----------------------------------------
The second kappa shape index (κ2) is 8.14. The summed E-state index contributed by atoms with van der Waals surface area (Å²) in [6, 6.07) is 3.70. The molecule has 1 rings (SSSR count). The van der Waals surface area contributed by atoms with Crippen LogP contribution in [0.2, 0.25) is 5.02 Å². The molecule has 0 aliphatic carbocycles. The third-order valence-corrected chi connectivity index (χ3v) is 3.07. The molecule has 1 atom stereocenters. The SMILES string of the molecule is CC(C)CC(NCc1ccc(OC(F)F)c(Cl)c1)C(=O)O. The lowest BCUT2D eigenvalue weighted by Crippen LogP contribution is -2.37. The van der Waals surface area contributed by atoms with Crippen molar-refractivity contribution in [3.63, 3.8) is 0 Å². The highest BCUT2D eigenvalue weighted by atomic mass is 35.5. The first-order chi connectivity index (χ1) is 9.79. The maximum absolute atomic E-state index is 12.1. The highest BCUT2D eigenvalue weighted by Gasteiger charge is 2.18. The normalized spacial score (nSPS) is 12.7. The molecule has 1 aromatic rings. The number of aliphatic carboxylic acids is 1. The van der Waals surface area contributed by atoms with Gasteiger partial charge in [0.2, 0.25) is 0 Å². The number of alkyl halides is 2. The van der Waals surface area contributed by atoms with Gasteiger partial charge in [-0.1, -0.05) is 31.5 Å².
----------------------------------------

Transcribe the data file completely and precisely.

The second kappa shape index (κ2) is 8.14. The summed E-state index contributed by atoms with van der Waals surface area (Å²) in [6, 6.07) is 3.70. The molecule has 1 rings (SSSR count). The van der Waals surface area contributed by atoms with Crippen LogP contribution in [0.2, 0.25) is 5.02 Å². The molecule has 0 aliphatic carbocycles. The third-order valence-corrected chi connectivity index (χ3v) is 3.07. The molecule has 1 atom stereocenters. The SMILES string of the molecule is CC(C)CC(NCc1ccc(OC(F)F)c(Cl)c1)C(=O)O. The lowest BCUT2D eigenvalue weighted by Crippen LogP contribution is -2.37. The van der Waals surface area contributed by atoms with Crippen molar-refractivity contribution in [3.63, 3.8) is 0 Å². The highest BCUT2D eigenvalue weighted by atomic mass is 35.5. The first-order chi connectivity index (χ1) is 9.79. The maximum absolute atomic E-state index is 12.1. The highest BCUT2D eigenvalue weighted by Gasteiger charge is 2.18. The normalized spacial score (nSPS) is 12.7. The molecule has 1 aromatic rings. The number of aliphatic carboxylic acids is 1. The van der Waals surface area contributed by atoms with Gasteiger partial charge in [0.2, 0.25) is 0 Å². The number of alkyl halides is 2. The van der Waals surface area contributed by atoms with Gasteiger partial charge in [-0.1, -0.05) is 31.5 Å².